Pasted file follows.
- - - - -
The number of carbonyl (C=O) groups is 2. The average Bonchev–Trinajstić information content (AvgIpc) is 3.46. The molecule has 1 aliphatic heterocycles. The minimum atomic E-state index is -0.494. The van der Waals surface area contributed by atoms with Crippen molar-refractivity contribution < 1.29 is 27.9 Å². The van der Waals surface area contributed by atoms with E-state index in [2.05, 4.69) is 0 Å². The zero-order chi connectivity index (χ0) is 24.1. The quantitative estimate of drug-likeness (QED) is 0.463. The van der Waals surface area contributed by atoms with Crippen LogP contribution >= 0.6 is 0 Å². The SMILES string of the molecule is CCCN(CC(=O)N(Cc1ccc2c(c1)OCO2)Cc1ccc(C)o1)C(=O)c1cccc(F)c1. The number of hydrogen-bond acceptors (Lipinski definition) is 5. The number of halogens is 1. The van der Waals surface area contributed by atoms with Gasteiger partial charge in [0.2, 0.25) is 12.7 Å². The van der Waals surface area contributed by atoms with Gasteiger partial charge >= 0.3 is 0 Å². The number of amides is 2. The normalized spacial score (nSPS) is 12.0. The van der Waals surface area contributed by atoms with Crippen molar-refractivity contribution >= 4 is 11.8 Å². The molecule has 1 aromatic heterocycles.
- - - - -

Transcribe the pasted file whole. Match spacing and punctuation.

The number of carbonyl (C=O) groups is 2. The average Bonchev–Trinajstić information content (AvgIpc) is 3.46. The molecule has 1 aliphatic heterocycles. The minimum atomic E-state index is -0.494. The van der Waals surface area contributed by atoms with Crippen molar-refractivity contribution < 1.29 is 27.9 Å². The van der Waals surface area contributed by atoms with E-state index in [2.05, 4.69) is 0 Å². The zero-order chi connectivity index (χ0) is 24.1. The quantitative estimate of drug-likeness (QED) is 0.463. The van der Waals surface area contributed by atoms with Crippen LogP contribution >= 0.6 is 0 Å². The SMILES string of the molecule is CCCN(CC(=O)N(Cc1ccc2c(c1)OCO2)Cc1ccc(C)o1)C(=O)c1cccc(F)c1. The number of hydrogen-bond acceptors (Lipinski definition) is 5. The number of halogens is 1. The van der Waals surface area contributed by atoms with Gasteiger partial charge in [0.2, 0.25) is 12.7 Å². The van der Waals surface area contributed by atoms with Gasteiger partial charge >= 0.3 is 0 Å². The number of amides is 2. The normalized spacial score (nSPS) is 12.0. The van der Waals surface area contributed by atoms with Crippen molar-refractivity contribution >= 4 is 11.8 Å². The molecule has 1 aromatic heterocycles.